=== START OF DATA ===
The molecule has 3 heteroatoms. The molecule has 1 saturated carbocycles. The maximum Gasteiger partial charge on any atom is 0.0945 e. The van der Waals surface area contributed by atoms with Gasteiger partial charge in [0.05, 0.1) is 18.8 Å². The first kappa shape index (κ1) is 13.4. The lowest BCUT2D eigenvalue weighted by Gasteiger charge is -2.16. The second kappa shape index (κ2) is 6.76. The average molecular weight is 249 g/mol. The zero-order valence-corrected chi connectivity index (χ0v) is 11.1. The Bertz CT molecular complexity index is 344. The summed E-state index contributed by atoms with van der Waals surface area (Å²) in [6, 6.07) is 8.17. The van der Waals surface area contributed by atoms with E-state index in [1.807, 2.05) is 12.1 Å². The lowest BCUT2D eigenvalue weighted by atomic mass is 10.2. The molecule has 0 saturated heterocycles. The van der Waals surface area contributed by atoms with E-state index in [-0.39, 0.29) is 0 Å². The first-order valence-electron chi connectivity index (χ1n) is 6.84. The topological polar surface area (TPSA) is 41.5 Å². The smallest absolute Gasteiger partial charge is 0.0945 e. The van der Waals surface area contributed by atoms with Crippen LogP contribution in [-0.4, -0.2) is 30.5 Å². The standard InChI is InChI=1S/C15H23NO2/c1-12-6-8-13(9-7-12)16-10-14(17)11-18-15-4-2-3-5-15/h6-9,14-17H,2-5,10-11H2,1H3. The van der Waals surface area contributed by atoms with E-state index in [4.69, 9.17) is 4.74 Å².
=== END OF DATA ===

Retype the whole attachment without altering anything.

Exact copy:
The molecule has 3 heteroatoms. The molecule has 1 saturated carbocycles. The maximum Gasteiger partial charge on any atom is 0.0945 e. The van der Waals surface area contributed by atoms with Gasteiger partial charge in [0.05, 0.1) is 18.8 Å². The first kappa shape index (κ1) is 13.4. The lowest BCUT2D eigenvalue weighted by Gasteiger charge is -2.16. The second kappa shape index (κ2) is 6.76. The average molecular weight is 249 g/mol. The zero-order valence-corrected chi connectivity index (χ0v) is 11.1. The Bertz CT molecular complexity index is 344. The summed E-state index contributed by atoms with van der Waals surface area (Å²) in [6, 6.07) is 8.17. The van der Waals surface area contributed by atoms with E-state index in [1.807, 2.05) is 12.1 Å². The lowest BCUT2D eigenvalue weighted by atomic mass is 10.2. The molecule has 0 saturated heterocycles. The van der Waals surface area contributed by atoms with E-state index in [-0.39, 0.29) is 0 Å². The first-order valence-electron chi connectivity index (χ1n) is 6.84. The topological polar surface area (TPSA) is 41.5 Å². The smallest absolute Gasteiger partial charge is 0.0945 e. The van der Waals surface area contributed by atoms with Crippen LogP contribution in [-0.4, -0.2) is 30.5 Å². The standard InChI is InChI=1S/C15H23NO2/c1-12-6-8-13(9-7-12)16-10-14(17)11-18-15-4-2-3-5-15/h6-9,14-17H,2-5,10-11H2,1H3. The van der Waals surface area contributed by atoms with E-state index in [4.69, 9.17) is 4.74 Å².